SS: New York is a wonderful place, but it can be very wearing if you’re in the arts. I was looking for a different lifestyle. I was born in Washington D.C.—my father served as a commissioner of the SEC under President Eisenhower—and I grew up in New York, in the city. But my family spent a lot of time at a remote place in Maine, and in Ireland, so I am used to rural places. Charlottesville is rural but urbane, that’s what appealed to me.
VL: You worked as curator of Second Street Gallery in Charlottesville for six years. What attracted you to that space?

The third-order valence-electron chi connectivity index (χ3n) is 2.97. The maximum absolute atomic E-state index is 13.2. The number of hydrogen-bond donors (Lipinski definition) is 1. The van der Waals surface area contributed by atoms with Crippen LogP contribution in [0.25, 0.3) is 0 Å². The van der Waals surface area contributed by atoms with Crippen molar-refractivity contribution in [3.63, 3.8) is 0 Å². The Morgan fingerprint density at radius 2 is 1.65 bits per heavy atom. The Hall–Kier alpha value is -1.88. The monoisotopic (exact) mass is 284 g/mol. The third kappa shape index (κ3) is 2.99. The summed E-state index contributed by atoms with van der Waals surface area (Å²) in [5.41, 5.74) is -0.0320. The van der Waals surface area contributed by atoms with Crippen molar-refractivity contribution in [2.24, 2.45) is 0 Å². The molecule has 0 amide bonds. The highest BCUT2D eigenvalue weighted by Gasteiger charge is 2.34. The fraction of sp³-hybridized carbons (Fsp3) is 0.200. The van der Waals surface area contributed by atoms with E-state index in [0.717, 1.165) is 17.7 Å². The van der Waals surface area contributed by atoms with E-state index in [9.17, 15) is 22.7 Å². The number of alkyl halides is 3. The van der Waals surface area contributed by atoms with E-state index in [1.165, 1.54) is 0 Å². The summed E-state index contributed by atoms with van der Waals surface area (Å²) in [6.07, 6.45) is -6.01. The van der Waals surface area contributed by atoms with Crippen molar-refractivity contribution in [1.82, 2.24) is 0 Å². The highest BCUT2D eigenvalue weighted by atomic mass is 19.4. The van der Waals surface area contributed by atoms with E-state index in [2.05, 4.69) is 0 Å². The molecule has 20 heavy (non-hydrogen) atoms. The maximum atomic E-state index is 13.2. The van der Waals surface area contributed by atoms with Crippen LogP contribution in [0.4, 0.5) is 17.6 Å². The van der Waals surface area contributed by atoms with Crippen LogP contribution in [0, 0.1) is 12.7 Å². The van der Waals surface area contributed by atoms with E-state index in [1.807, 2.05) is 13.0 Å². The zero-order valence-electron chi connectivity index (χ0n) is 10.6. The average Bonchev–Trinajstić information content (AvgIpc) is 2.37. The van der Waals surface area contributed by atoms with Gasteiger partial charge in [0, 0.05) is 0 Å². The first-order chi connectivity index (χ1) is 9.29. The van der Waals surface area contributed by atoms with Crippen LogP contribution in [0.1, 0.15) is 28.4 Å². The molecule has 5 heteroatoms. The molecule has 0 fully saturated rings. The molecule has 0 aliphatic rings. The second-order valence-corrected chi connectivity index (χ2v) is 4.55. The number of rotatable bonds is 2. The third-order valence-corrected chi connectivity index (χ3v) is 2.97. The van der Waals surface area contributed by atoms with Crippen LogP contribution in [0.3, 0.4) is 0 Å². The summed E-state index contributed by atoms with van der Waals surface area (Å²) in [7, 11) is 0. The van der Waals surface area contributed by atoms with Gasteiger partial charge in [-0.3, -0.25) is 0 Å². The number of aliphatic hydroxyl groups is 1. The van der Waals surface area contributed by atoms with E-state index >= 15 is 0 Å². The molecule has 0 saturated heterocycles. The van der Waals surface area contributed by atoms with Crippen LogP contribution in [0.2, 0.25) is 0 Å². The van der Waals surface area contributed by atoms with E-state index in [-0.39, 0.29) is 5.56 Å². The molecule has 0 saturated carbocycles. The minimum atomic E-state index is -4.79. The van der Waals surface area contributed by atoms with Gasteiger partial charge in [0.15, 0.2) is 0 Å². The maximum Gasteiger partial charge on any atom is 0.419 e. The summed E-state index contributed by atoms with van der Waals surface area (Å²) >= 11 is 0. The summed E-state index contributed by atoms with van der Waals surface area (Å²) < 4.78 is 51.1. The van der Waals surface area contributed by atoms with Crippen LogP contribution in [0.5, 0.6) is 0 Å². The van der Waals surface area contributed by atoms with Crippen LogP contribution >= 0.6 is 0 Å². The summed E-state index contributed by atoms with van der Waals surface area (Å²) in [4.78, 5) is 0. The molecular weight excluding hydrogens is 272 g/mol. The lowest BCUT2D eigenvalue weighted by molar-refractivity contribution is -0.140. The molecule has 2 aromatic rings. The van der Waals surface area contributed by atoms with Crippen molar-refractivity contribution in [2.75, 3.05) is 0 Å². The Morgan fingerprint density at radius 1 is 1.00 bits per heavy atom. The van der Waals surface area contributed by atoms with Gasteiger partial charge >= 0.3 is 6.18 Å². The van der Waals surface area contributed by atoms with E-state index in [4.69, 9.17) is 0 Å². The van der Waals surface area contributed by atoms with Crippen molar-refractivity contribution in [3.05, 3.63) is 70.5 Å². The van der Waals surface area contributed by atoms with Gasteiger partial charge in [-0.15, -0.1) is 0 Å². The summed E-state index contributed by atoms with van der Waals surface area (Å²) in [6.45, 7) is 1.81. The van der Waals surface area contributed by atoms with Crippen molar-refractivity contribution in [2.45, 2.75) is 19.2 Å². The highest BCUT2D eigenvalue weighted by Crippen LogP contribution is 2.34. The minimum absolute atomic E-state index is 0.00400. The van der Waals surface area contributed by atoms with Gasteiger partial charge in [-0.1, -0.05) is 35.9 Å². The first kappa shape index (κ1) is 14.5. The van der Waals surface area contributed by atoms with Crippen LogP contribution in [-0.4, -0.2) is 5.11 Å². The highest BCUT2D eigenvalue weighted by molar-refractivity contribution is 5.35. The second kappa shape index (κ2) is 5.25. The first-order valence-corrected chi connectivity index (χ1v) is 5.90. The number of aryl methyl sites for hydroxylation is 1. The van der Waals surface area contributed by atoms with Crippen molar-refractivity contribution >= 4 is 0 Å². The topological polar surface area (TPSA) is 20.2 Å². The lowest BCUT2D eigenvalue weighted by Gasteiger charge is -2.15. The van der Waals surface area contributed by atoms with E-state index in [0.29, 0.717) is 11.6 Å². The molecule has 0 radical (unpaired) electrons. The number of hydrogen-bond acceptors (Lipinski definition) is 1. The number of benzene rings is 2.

SS: The freedom I had to be daring. It’s a non-profit contemporary art space and though the work is for sale, the focus wasn’t on selling so you could present work that was really challenging.
VL: What drew you to a career in the arts?
SS: I’m a visual person and I come from a long line of people interested in the arts. My uncle is chair of a university art department, my cousin is a teacher and an expert on Monet and my grandmother—from Bangor, Maine—was a spotter for Israel Sack, the antiques expert. Growing up in New York we went to museums all the time. I think I went to the Metropolitan Museum once a month all during my childhood and we always had really nice art in our home—it was a part of our life. Plus, I react incredibly quickly to art, it’s visceral for me.
VL: When did you start writing?